> I think the free 6502 uses 15,000 cells or something, so I need
    > something big enough to cope with that.


    Consider either a real cpu board or a much simpler
    hardware objective. Good luck.

    -- Mike Treseler
     
    Mike Treseler, Aug 3, 2004
    #7
  8. e7 wrote:


    >>Do you think, that such a big project will help you? I personally would
    >>get confused.


    > I do a lot of coding in assembler and C - so learning VHDL is
    > easy enough having looked at the syntax

    ....

    NACK. VHDL is not a programming language. It is a tool for modelling
    digital circuits. Do not program you circuits - model them!

    Software is a strictly sequential task, while a HDL is more a parallel
    task. A HDL is similar to a CAD program with the difference, that it is
    text-based and not graphically.


    O.k. - VHDL and especially synthesizable VHDL is simple and you can do a
    lot with only the modelling template for a flipflop, latch and
    combinational logic, but especially this has nothing in common with
    software.

    Sometimes, when I have to write a program (C or ASM), then I first think
    of a HDL-like solution and then have to throw it completely away,
    because software is really different.


    Ralf
     
    Ralf Hildebrandt, Aug 3, 2004
    #8
  9. Ralf Hildebrandt <> wrote:
    > e7 wrote:
    >
    >
    >>>Do you think, that such a big project will help you? I personally would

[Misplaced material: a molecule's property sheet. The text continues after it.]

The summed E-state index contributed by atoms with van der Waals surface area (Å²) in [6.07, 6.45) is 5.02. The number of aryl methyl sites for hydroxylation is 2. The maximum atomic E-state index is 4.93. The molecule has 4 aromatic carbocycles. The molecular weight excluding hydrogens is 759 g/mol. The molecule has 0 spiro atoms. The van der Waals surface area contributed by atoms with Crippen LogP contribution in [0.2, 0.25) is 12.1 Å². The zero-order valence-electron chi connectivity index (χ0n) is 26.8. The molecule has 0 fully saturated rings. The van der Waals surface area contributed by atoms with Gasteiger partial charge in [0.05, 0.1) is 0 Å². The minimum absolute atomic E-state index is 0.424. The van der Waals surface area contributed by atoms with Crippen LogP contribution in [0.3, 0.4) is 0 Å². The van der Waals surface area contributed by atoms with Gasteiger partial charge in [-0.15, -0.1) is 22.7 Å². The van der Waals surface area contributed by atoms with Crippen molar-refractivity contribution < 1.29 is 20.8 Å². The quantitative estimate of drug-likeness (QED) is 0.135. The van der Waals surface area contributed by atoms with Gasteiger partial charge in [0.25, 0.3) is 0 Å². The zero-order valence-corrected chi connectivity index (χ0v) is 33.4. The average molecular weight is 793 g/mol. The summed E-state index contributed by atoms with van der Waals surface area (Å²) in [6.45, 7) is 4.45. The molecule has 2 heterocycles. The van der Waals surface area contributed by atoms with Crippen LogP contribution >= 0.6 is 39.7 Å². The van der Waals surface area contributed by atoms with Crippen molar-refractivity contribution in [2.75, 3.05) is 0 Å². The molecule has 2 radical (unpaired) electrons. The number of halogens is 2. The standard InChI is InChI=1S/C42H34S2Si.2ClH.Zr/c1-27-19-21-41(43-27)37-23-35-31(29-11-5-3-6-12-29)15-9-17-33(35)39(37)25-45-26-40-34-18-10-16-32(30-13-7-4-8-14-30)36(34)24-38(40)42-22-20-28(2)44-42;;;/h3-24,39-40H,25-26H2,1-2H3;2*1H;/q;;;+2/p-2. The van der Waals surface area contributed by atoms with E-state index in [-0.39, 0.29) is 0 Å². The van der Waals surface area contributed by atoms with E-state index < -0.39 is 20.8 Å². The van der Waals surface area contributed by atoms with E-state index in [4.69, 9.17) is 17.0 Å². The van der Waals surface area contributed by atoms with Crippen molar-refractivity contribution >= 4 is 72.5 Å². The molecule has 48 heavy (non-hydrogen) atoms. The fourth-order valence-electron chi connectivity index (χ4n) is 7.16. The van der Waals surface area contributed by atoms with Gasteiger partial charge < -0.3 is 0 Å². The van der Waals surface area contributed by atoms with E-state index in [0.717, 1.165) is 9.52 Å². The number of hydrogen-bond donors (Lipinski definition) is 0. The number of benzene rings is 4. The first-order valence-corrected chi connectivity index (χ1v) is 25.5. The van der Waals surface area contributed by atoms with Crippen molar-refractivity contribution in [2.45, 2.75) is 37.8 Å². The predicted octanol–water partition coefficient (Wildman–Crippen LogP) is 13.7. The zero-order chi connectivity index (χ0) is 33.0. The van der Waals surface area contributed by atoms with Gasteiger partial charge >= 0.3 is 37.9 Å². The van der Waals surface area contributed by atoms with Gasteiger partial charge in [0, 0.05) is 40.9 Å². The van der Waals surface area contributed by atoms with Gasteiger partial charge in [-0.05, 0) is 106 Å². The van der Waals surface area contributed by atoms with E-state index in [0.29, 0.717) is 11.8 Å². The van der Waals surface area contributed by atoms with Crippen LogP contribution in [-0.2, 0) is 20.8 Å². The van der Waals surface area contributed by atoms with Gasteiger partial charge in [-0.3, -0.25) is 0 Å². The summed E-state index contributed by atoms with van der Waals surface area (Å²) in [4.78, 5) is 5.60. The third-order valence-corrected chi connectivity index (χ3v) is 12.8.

>>>get confused.

    >
    >> I do a lot of coding in assembler and C - so learning VHDL is
    >> easy enough having looked at the syntax

    > ...
    >
    > NACK. VHDL is not a programming language. It is a tool for modelling
    > digital circuits. Do not program you circuits - model them!


    As I said in an earlier post remember the HDL in VHDL stands for hardware
    DESCRIPTOR language, meaning its a language used to describe hardware. As
    Ralf implied, if you think of VHDL as code you'll bound to run into problems.

    --

    Wing Wong.
    Webpage: http://wing.ucc.asn.au
     
    Wing Fong Wong, Aug 3, 2004
    #9
  10. e7

    e7 Guest

    Wing Fong Wong wrote:

    > Ralf Hildebrandt <> wrote:
    >> e7 wrote:
    >>
    >>
    >>>>Do you think, that such a big project will help you? I personally would
    >>>>get confused.

    >>
    >>> I do a lot of coding in assembler and C - so learning VHDL is
    >>> easy enough having looked at the syntax

    >> ...
    >>
    >> NACK. VHDL is not a programming language. It is a tool for modelling
    >> digital circuits. Do not program you circuits - model them!

    >
    > As I said in an earlier post remember the HDL in VHDL stands for hardware
    > DESCRIPTOR language, meaning its a language used to describe hardware. As
    > Ralf implied, if you think of VHDL as code you'll bound to run into
    > problems.


    I have enough understanding to follow VHDL modelling.
    What I now want to do is make something with it.
    Something readily available off the shelf to start
    programming a chip and test things.
     
    e7, Aug 3, 2004
    #10
  11. e7

    Ken Smith Guest

    In article <>,
    Ralf Hildebrandt <> wrote:
    [...]
    >NACK. VHDL is not a programming language. It is a tool for modelling
    >digital circuits. Do not program you circuits - model them!


    No, it is a way of discribing logic. The descibed logic can then be
    simulated and/or turned into real hardware.


    >Software is a strictly sequential task,

    The above is only true for software that will run in a sequential machine.
    Lots of software these days is run in parallel.

    --
    --
    forging knowledge
     
    Ken Smith, Aug 3, 2004
    #11
  12. (Ken Smith) writes: